Nuclear Outrun Review
Gamenauts, a Southern California-based developer studio, has released its newest post-apocalyptic endless-runner, Nuclear Outrun. Gamenauts caught a lot of heat a couple years ago regarding their release of Ninja Fishing. Given that it was originally released as a flash game, does Nuclear Outrun clear the blast zone set by its source title and our expectations?
Nuclear Outrun’s concept is rather basic: you are in a car shooting your way through hordes of zombies in an apocalyptic wasteland while a giant nuclear missile is about to detonate. You can never outrun the explosion, so you must simply go as far as you can for the sake of beating your previous record. No matter what you do, how far you drive, or how many zombies you kill, you can never outrun the explosion. But it’s neither the beginning nor the ending of these endless runners that really matter, but the journey itself. So in that regard, does Nuclear Outrun take us beyond the Thunderdome in terms of enjoyment?
Essentially, there is enjoyment to be found in Nuclear Outrun for about the first 20 minutes. As with most free games, micro-transactions prove to the ultimate factor in being able to have access to the items that would be the most efficient or the most fun. But of course, there is no human way of farming the number of coins needed for the premium items without breaking out your wallet and paying for them. Which is a shame considering that these expensive tools, vehicles and weapons bring a distinct amount of charm to Nuclear Outrun that most endless-runners do not have. And without them, Nuclear Outrun brings nothing really different.
Nuclear Outrun’s gameplay is simple but effective. You are in a vehicle that will automatically speed through levels. It is your character’s job to keep the car’s path free of zombies, bombs, missiles, giant bosses, zombie-clowns and various other impediments. This is done by tapping your finger on the screen in order to shoot your weapon in the direction your tap was in regards to your vehicle. Usually, the resulting effect is a bullet or projectile that will mow through enemies, roadblocks, and incoming projectiles in a straight line.
The weapons offered range from the simple (handguns, machine guns, shotguns, etc.), to the downright bizarre (squid launchers, shark guns and fart bazookas). Each of these weapons work differently and have different firing rates, firing-power, and areas-of-effect. The same can be said of the vehicles and Weapons of Mass Destruction. Larger vehicles have more defense but are slower targets with bigger hit-boxes, whereas the smaller ones are faster but take less damage. WMDs, such as the Teddy Bear Bomber Blimp and George the T-Rex (equipped with missile launchers and lasers!), act as background support for a limited duration as they automatically lay waste to things in your path.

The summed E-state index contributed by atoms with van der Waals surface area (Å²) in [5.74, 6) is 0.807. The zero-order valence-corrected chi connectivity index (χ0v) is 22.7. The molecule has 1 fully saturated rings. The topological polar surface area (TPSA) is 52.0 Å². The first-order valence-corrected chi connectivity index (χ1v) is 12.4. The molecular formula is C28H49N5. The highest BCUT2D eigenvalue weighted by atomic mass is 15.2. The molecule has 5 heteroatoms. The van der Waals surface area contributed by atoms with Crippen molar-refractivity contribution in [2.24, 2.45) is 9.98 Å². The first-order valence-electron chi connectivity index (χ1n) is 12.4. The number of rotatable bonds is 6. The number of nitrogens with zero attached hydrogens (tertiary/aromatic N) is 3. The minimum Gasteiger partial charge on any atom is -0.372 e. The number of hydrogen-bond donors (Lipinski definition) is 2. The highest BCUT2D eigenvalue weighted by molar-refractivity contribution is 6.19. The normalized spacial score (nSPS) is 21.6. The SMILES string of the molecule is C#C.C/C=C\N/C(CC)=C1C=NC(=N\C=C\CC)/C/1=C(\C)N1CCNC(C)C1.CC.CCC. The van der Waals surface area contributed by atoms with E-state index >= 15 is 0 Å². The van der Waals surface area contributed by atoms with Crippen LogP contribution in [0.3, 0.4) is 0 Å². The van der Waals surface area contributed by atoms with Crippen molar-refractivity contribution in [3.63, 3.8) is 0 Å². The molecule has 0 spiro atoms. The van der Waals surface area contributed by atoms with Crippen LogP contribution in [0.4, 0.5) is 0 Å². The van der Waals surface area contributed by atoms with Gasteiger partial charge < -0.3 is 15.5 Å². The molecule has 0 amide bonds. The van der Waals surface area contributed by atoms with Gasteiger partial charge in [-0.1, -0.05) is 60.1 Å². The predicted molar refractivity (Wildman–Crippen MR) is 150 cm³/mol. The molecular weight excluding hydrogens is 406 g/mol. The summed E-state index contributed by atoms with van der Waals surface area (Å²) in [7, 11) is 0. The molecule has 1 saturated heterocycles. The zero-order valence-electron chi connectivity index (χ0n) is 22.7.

Unfortunately, these high-end weapons, vehicles and UMDs are expensive to get, require multitudes of playthroughs in order to procure, and Nuclear Outrun’s fun lasts about as long as its in-game doomsday clock. Within a few runs, and glancing through the garage and store options, you will find that there is not much else to Nuclear Outrun as a whole. Each run starts off with a 30 second timer which you can postpone through multiple zombie headshots, but those can only take you so far.
A major saving grace of Nuclear Outrun can be said of its music and sound effects. The rifts are surprisingly cheerful and melodic, adding in to the silliness that the game’s unique (but expensive), arsenal provides. Without the music or the uniqueness of the fart bazooka and mechanized T-Rex, this game would have scored a point or two even lower in terms of its overall rating. The missions and boss battles give players something to aspire to in terms of trying to beat their records, but I hardly noticed reaching my mission parameters or rescuing any survivors with all the chaos that is constantly on the screen as I was shooting through a run.
Personally, after shattering my best run a few times, I felt greatly apathetic in realizing that I’d never be able to unlock any of the awesome cars or weapons without having to spend real money on such a short, pointless game. Free is free, and this game is good for a few smiles and some decent entertainment, but you cannot outrun the ceiling of mediocre, free games forcing players into micro-transactions in order to unlock the fun stuff.